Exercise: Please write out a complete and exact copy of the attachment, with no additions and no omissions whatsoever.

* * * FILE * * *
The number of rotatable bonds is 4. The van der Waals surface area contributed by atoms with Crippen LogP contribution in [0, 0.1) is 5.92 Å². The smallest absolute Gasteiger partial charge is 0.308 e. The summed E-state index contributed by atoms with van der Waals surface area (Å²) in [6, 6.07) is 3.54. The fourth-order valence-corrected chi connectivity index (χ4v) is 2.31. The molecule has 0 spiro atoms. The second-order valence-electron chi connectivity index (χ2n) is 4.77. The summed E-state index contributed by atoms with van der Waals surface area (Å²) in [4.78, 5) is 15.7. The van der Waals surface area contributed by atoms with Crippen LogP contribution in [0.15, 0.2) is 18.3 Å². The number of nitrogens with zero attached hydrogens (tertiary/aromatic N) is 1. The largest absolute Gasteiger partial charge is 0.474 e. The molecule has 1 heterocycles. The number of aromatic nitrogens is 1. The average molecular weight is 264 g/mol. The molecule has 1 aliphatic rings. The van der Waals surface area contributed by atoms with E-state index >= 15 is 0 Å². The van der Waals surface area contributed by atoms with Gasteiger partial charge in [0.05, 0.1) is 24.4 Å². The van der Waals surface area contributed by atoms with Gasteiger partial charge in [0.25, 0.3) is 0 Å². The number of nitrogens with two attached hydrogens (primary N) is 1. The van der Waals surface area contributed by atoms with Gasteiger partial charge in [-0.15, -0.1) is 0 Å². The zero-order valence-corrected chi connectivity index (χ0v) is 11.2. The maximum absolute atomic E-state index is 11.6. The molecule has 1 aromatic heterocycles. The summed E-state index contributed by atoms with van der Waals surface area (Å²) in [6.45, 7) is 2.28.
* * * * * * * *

The number of rotatable bonds is 4. The van der Waals surface area contributed by atoms with Crippen LogP contribution in [0, 0.1) is 5.92 Å². The smallest absolute Gasteiger partial charge is 0.308 e. The summed E-state index contributed by atoms with van der Waals surface area (Å²) in [6, 6.07) is 3.54. The fourth-order valence-corrected chi connectivity index (χ4v) is 2.31. The molecule has 0 spiro atoms. The second-order valence-electron chi connectivity index (χ2n) is 4.77. The summed E-state index contributed by atoms with van der Waals surface area (Å²) in [4.78, 5) is 15.7. The van der Waals surface area contributed by atoms with Crippen LogP contribution in [0.15, 0.2) is 18.3 Å². The number of nitrogens with zero attached hydrogens (tertiary/aromatic N) is 1. The largest absolute Gasteiger partial charge is 0.474 e. The molecule has 1 heterocycles. The number of aromatic nitrogens is 1. The average molecular weight is 264 g/mol. The molecule has 1 aliphatic rings. The van der Waals surface area contributed by atoms with E-state index >= 15 is 0 Å². The van der Waals surface area contributed by atoms with Gasteiger partial charge in [0.05, 0.1) is 24.4 Å². The van der Waals surface area contributed by atoms with Gasteiger partial charge in [0.25, 0.3) is 0 Å². The number of nitrogens with two attached hydrogens (primary N) is 1. The van der Waals surface area contributed by atoms with Gasteiger partial charge in [-0.15, -0.1) is 0 Å². The zero-order valence-corrected chi connectivity index (χ0v) is 11.2. The maximum absolute atomic E-state index is 11.6. The molecule has 1 aromatic heterocycles. The summed E-state index contributed by atoms with van der Waals surface area (Å²) in [6.45, 7) is 2.28.